On March 29th, 2019 in Hanoi, the Directorate of Vocational Education and Training (DVET) of the Ministry of Labour, Invalids and Social Affairs (MoLISA) called for its first development partners meeting in 2019. Co-hosted by DVET and the Deutsche Gesellschaft für International Zusammenarbeit (GIZ) GmbH, with technical supports from the International Labour Organisation (ILO), the meeting aimed to update on recent developments in TVET in Viet Nam in general and to receive inputs for the amendment of TVET-related contents in the Labour Code 2012. Nearly 40 TVET experts and practitioners participated in the meeting, including representatives from the Danish Embassy, Australian Embassy (DFAT), Lux Development (LuxDev), the World Bank (WB), Asian Development Bank (ADB), Norwegian Employer’s Association, Viet Nam Chamber of Commerce and Industry (VCCI), the legal department of MoLISA and various DVET departments.
This event is “a great opportunity offered by DVET to provide inputs to such an important legal document closely linked to the TVET sector due to its specific focus on vocational education and occupational skills development in enterprises”, Mr Martin Hoppe, the First Counsellor of the Embassy of the Federal Republic of Germany stated in his opening remarks. Confirming the necessity of joining efforts and resources, Ms Valentina Barcucci, the Deputy Director of the ILO Hanoi office also expressed her appreciation for the fruitful cooperation with DVET and GIZ in the organisation of this meeting.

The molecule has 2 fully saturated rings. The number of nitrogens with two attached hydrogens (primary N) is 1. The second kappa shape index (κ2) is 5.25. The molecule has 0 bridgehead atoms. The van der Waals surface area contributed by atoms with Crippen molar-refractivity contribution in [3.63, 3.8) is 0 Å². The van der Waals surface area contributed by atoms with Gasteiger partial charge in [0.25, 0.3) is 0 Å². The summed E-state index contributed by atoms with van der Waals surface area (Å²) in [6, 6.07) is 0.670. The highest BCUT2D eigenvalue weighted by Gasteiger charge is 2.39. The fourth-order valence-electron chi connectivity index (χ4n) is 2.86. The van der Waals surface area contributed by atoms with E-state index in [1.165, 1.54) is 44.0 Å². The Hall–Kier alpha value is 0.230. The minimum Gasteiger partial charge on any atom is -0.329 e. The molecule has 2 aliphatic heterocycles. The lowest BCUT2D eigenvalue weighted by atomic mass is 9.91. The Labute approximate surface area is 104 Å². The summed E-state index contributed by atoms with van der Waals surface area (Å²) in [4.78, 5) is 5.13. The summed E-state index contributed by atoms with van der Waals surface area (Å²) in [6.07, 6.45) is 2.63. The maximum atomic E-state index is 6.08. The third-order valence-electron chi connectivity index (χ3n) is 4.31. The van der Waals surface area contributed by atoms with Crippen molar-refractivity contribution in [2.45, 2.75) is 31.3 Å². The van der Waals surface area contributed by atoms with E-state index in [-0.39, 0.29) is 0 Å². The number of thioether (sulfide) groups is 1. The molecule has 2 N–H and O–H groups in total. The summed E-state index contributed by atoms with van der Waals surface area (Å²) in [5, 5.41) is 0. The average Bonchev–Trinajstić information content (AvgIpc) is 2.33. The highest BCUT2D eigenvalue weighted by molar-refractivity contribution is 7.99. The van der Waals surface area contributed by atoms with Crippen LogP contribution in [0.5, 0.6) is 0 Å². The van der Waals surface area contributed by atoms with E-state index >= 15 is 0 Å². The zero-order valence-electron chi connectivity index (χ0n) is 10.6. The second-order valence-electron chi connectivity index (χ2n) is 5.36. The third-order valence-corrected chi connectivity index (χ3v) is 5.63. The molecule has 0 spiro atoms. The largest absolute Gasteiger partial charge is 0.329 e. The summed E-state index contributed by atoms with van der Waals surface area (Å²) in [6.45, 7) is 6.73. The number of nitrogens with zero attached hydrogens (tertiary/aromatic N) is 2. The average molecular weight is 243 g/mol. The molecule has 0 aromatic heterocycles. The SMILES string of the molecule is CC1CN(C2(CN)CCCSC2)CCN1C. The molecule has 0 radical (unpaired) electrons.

Presentations and discussions focused on models and effective mechanisms from Germany, Denmark and other countries engaging the business sector in TVET. Good practices presented at the meeting illustrated that various projects and programmes implemented with DVET in Viet Nam often share common objectives, namely to contribute to the development of a sound and coherent demand-oriented TVET system and to strengthen the engagement of the business sector.
Dr Truong Anh Dung Dung, the Deputy General Director of DVET confirmed that there is not any “ready-made” model for Viet Nam or any other country. He appreciated all the valuable inputs and experiences from development partners. Furthermore, he particularly valued the advice to clearly define terms and concepts, including apprenticeship, school-based apprenticeship, traineeship and internship, institutionalising cooperative training that requires qualified in-company trainers as well as institutionalised bodies like sector skills councils or industry advisory boards. As a next step, DVET will further study these concepts and ideas to propose them to the revision committee chaired by MoLISA.
Concluding the meeting, Dr Dung urged for continuing support of development partners to further develop and enhance the efficiency of the TVET system of Viet Nam.